“If you listen to the last Black Crowes record LIONS, you can really hear that the Crowes were really into a context of writing songs that worked well with Chris’ voice – more of a classic rock type sound. I kind of wanted to convert away from that shound with doing my own thing. I was getting way into the first Pink Floyd record, the Beach Boys – stuff like that. I was able to bring that music into the context of the music I was writing for myself on PAPER. I still have my guitar sound that I’ve had for years. But, now I’m able to do those kind of songs that work well for me and my voice.” Rich states.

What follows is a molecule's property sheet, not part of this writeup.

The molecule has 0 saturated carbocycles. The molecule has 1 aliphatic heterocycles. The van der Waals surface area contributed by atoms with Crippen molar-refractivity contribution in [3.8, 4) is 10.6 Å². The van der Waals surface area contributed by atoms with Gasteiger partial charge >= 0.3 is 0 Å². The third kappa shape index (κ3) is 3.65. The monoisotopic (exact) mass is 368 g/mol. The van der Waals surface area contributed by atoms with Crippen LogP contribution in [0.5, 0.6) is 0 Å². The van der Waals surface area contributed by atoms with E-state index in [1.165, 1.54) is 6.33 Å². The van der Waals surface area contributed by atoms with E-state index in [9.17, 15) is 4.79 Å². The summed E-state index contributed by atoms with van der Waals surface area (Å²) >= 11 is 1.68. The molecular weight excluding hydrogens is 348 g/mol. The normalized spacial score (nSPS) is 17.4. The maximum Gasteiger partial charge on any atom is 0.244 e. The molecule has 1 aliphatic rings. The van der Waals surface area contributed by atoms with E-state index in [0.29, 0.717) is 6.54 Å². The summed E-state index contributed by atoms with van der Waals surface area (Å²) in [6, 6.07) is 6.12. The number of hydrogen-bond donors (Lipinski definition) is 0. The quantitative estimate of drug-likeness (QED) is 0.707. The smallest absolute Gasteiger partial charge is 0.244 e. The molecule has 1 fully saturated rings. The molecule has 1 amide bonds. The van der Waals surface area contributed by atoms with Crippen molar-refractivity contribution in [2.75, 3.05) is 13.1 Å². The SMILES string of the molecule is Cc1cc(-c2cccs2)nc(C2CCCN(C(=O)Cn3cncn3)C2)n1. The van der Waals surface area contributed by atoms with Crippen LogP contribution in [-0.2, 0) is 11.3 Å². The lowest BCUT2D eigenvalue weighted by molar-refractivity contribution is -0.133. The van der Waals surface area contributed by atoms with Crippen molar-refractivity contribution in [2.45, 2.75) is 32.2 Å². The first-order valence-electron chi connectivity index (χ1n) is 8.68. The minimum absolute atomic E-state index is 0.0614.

For the first time in his career, Rich also handles the vocal duties on PAPER. Rich made the transition from playing and writing music to also singing music rather easily. “A lot of the songs I put together were for the Hookah Brown project. The singer in that band pretty much had a voice that was just like my brothers voice – more of a classic rock voice. I had to re-adapt those Hookah Brown songs and rearrange them to the melodies of my voice. It wasn’t that far of a stretch since I wrote the songs and lyrics from Hookah Brown anyways. The first songs I started writing for my voice on PAPER were “Leave it Alone” and “Forgiven Song”. Those two songs I really used as a stepping stone to get to the rest of the songs.” Says Rich.